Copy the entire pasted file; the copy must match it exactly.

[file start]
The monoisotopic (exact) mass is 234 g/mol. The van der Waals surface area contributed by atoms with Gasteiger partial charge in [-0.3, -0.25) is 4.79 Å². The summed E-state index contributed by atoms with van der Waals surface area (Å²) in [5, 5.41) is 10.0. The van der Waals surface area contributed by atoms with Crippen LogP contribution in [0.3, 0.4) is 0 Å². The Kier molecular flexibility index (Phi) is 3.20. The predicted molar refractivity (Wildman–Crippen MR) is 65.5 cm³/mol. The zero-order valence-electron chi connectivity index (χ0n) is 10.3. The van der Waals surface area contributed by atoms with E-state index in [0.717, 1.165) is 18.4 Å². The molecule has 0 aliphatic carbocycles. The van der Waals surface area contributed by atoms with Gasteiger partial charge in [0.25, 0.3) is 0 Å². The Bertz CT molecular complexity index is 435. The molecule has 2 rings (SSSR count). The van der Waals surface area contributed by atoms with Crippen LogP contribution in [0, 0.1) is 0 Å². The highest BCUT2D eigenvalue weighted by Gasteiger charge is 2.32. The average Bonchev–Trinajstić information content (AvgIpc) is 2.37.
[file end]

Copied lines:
The monoisotopic (exact) mass is 234 g/mol. The van der Waals surface area contributed by atoms with Gasteiger partial charge in [-0.3, -0.25) is 4.79 Å². The summed E-state index contributed by atoms with van der Waals surface area (Å²) in [5, 5.41) is 10.0. The van der Waals surface area contributed by atoms with Crippen LogP contribution in [0.3, 0.4) is 0 Å². The Kier molecular flexibility index (Phi) is 3.20. The predicted molar refractivity (Wildman–Crippen MR) is 65.5 cm³/mol. The zero-order valence-electron chi connectivity index (χ0n) is 10.3. The van der Waals surface area contributed by atoms with E-state index in [0.717, 1.165) is 18.4 Å². The molecule has 0 aliphatic carbocycles. The van der Waals surface area contributed by atoms with Gasteiger partial charge in [0.25, 0.3) is 0 Å². The Bertz CT molecular complexity index is 435. The molecule has 2 rings (SSSR count). The van der Waals surface area contributed by atoms with Crippen LogP contribution in [0, 0.1) is 0 Å². The highest BCUT2D eigenvalue weighted by Gasteiger charge is 2.32. The average Bonchev–Trinajstić information content (AvgIpc) is 2.37.